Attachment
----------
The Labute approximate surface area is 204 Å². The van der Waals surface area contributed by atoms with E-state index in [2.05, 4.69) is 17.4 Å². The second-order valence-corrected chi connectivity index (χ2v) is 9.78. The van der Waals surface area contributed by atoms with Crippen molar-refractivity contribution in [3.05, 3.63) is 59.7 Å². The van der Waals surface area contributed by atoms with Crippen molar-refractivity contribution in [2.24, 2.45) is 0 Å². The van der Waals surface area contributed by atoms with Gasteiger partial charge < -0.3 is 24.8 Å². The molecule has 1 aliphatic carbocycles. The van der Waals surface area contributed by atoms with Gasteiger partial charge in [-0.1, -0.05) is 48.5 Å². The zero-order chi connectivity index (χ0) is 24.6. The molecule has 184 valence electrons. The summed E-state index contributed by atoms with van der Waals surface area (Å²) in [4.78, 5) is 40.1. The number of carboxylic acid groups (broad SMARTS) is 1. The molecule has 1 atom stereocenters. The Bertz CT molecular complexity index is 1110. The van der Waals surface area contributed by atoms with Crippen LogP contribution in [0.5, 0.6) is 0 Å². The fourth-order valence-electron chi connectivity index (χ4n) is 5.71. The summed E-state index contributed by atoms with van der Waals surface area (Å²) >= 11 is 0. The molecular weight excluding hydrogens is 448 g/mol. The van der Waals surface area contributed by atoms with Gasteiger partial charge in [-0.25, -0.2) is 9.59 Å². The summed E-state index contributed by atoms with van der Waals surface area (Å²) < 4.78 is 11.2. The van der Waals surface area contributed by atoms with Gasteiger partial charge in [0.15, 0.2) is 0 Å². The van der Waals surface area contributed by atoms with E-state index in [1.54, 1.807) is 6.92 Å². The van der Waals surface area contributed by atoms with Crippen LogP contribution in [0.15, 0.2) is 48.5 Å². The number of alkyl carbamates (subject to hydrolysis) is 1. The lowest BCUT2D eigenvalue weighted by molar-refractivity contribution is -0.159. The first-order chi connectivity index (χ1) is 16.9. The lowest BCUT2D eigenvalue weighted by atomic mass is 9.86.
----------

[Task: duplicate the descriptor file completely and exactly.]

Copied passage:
The Labute approximate surface area is 204 Å². The van der Waals surface area contributed by atoms with E-state index in [2.05, 4.69) is 17.4 Å². The second-order valence-corrected chi connectivity index (χ2v) is 9.78. The van der Waals surface area contributed by atoms with Crippen molar-refractivity contribution in [3.05, 3.63) is 59.7 Å². The van der Waals surface area contributed by atoms with Crippen molar-refractivity contribution in [2.24, 2.45) is 0 Å². The van der Waals surface area contributed by atoms with Gasteiger partial charge < -0.3 is 24.8 Å². The molecule has 1 aliphatic carbocycles. The van der Waals surface area contributed by atoms with Gasteiger partial charge in [-0.1, -0.05) is 48.5 Å². The zero-order chi connectivity index (χ0) is 24.6. The molecule has 184 valence electrons. The summed E-state index contributed by atoms with van der Waals surface area (Å²) in [4.78, 5) is 40.1. The number of carboxylic acid groups (broad SMARTS) is 1. The molecule has 1 atom stereocenters. The Bertz CT molecular complexity index is 1110. The van der Waals surface area contributed by atoms with Crippen LogP contribution in [0.5, 0.6) is 0 Å². The fourth-order valence-electron chi connectivity index (χ4n) is 5.71. The summed E-state index contributed by atoms with van der Waals surface area (Å²) >= 11 is 0. The molecular weight excluding hydrogens is 448 g/mol. The van der Waals surface area contributed by atoms with Gasteiger partial charge in [-0.25, -0.2) is 9.59 Å². The summed E-state index contributed by atoms with van der Waals surface area (Å²) < 4.78 is 11.2. The van der Waals surface area contributed by atoms with Gasteiger partial charge in [0.15, 0.2) is 0 Å². The van der Waals surface area contributed by atoms with E-state index in [1.54, 1.807) is 6.92 Å². The van der Waals surface area contributed by atoms with Crippen LogP contribution in [0.15, 0.2) is 48.5 Å². The number of alkyl carbamates (subject to hydrolysis) is 1. The lowest BCUT2D eigenvalue weighted by molar-refractivity contribution is -0.159. The first-order chi connectivity index (χ1) is 16.9. The lowest BCUT2D eigenvalue weighted by atomic mass is 9.86.